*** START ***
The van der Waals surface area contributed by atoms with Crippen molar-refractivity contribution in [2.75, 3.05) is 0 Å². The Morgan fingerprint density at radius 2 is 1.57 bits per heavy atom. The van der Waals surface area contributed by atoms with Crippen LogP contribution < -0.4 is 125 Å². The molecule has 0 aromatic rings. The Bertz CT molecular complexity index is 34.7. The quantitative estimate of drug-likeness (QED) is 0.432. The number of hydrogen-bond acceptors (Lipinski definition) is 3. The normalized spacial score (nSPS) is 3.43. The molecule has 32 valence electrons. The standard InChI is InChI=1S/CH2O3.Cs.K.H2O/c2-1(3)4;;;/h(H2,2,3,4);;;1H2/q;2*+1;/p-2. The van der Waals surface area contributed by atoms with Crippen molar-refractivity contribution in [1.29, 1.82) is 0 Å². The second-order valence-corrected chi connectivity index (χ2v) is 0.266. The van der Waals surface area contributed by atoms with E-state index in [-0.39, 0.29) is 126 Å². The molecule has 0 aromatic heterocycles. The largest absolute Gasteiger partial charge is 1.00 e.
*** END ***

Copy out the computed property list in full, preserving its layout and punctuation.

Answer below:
The van der Waals surface area contributed by atoms with Crippen molar-refractivity contribution in [2.75, 3.05) is 0 Å². The Morgan fingerprint density at radius 2 is 1.57 bits per heavy atom. The van der Waals surface area contributed by atoms with Crippen LogP contribution < -0.4 is 125 Å². The molecule has 0 aromatic rings. The Bertz CT molecular complexity index is 34.7. The quantitative estimate of drug-likeness (QED) is 0.432. The number of hydrogen-bond acceptors (Lipinski definition) is 3. The normalized spacial score (nSPS) is 3.43. The molecule has 32 valence electrons. The standard InChI is InChI=1S/CH2O3.Cs.K.H2O/c2-1(3)4;;;/h(H2,2,3,4);;;1H2/q;2*+1;/p-2. The van der Waals surface area contributed by atoms with Crippen molar-refractivity contribution in [1.29, 1.82) is 0 Å². The second-order valence-corrected chi connectivity index (χ2v) is 0.266. The van der Waals surface area contributed by atoms with E-state index in [-0.39, 0.29) is 126 Å². The molecule has 0 aromatic heterocycles. The largest absolute Gasteiger partial charge is 1.00 e.